Superman didn’t go trick or treating. He did have some fun at home though. His sister took some snapchat pictures of him. His brother carved a pumpkin in the Superman emblem. So, I can say he had better Halloween than last year he is not in the hospital.
My Superman is growing up up to fast. I can’t believe how much he has changed. He is so handsome.
Dylan is not feeling good today because we had to replace the ng tube over the weekend. Everytime we have to put the tube back in Superman ends up sick. He still has been refusing to cough. If we could get him to do that we probably wouldn’t have this problem everytime we replace th ng tube. Please keep him in your prayers and positive thoughts. Thank you in advance. He was resting last night with his niece Delilah. It was so adorable.
Superman finally got his stair lift installed today. They had me test it out to make it works properly. It goes up pretty quickly. This will help out a great deal with getting him to the shower. I’m not sure how he will feel about it though.
Today is the first day I can say things are headed in the right direction. Superman got cleaned up by mommy today. We are having a family meeting Wednesday at 6:30. He is even starting look better finally. I have not been feeling good myself, been dealing with a toothache for some time now. It is finally starting to feel better. He looks so handsome with his hair spiked up. Thanks again for all the prayers and positive thoughts. Much love from Superman and his family.
Superman had a rough night. His blood pressure kept dropping down to 70/30 they had put him back on the norepinephrine to help with that. He is also on the c- pap instead of the nasal cannula. He has been resting most of the morning. Oh yeah that’s right it is Thanksgiving, Happy Thanksgiving everyone from Superman at John Hopkins. Please continue to pray for my Superman and thanks for all the prayers and positive thoughts.
NP in children was first reported in children in 1994, and since then there has been a gradual increase in cases, which is partially explained by greater physician awareness and use of contrast computed tomography (CT) scans, and by temporal changes in circulating respiratory pathogens and antibiotic prescribing. The most common pathogens detected in children with NP are pneumococci and Staphylococcus aureus. The underlying disease mechanisms are poorly understood, but likely relate to multiple host susceptibility and bacterial virulence factors, with viral–bacterial interactions also possibly having a role. Most cases are in previously healthy young children who, despite adequate antibiotic therapy for bacterial pneumonia, remain febrile and unwell. Many also have evidence of pleural effusion, empyema, or pyopneumothorax, which has undergone drainage or surgical intervention without clinical improvement. The diagnosis is generally made by chest imaging, with CT scans being the most sensitive, showing loss of normal pulmonary architecture, decreased parenchymal enhancement and multiple thin-walled cavities. Blood culture and culture and molecular testing of pleural fluid provide a microbiologic diagnosis in as many as 50% of cases. Prolonged antibiotics, draining pleural fluid and gas that causes mass effects, and maintaining ventilation, circulation, nutrition, fluid, and electrolyte balance are critical components of therapy. Despite its serious nature, death is uncommon, with good clinical, radiographic and functional recovery achieved in the 5–6 months following diagnosis. Increased knowledge of NP’s pathogenesis will assist more rapid diagnosis and improve treatment and, ultimately, prevention.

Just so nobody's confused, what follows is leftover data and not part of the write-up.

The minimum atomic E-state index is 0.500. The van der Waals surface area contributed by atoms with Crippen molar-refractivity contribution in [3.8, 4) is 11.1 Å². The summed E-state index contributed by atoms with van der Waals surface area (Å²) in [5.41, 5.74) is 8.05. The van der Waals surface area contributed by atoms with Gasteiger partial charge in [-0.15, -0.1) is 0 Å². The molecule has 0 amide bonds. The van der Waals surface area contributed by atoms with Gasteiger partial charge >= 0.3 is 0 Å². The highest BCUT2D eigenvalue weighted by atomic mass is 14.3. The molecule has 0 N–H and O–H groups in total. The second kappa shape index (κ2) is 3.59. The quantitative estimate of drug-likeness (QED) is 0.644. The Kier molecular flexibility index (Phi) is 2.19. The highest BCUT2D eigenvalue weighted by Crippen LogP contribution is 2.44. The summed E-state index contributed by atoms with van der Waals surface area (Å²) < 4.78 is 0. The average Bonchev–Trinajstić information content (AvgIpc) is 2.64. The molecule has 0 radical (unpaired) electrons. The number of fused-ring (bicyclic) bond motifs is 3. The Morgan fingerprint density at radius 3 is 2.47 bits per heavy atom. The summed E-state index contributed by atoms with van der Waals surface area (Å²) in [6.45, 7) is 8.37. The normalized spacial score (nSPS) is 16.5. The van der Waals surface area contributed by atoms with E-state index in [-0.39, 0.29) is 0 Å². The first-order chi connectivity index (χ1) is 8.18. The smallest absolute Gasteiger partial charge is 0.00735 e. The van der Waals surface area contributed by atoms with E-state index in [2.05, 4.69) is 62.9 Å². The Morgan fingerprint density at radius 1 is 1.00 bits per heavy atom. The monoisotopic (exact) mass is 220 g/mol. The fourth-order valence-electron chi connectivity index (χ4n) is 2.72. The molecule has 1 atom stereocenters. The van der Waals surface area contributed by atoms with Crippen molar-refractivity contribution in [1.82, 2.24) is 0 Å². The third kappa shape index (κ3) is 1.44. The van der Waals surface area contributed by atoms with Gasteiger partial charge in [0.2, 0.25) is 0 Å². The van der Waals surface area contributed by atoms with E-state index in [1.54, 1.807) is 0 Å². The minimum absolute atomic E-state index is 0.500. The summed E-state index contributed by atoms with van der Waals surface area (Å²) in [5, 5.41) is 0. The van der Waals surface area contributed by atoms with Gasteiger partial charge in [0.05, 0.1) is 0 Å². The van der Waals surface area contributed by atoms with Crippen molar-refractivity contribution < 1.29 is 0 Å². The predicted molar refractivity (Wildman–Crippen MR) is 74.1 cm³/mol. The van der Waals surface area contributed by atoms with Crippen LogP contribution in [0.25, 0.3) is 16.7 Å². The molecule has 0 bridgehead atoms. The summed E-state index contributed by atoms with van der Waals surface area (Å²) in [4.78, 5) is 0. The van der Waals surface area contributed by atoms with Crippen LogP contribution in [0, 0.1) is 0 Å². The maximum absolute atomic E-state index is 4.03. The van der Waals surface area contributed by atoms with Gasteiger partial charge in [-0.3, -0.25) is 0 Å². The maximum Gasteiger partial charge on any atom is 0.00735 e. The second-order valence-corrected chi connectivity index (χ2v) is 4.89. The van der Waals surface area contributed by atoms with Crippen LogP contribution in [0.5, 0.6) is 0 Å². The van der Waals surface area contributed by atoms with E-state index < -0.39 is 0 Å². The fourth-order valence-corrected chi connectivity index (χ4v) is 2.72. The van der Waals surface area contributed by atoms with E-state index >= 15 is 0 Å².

So this an article I found about necrotizing pneumonia. I was shown his CT scan today and it was not pretty. I still can’t believe how long it took them to diagnose him with this.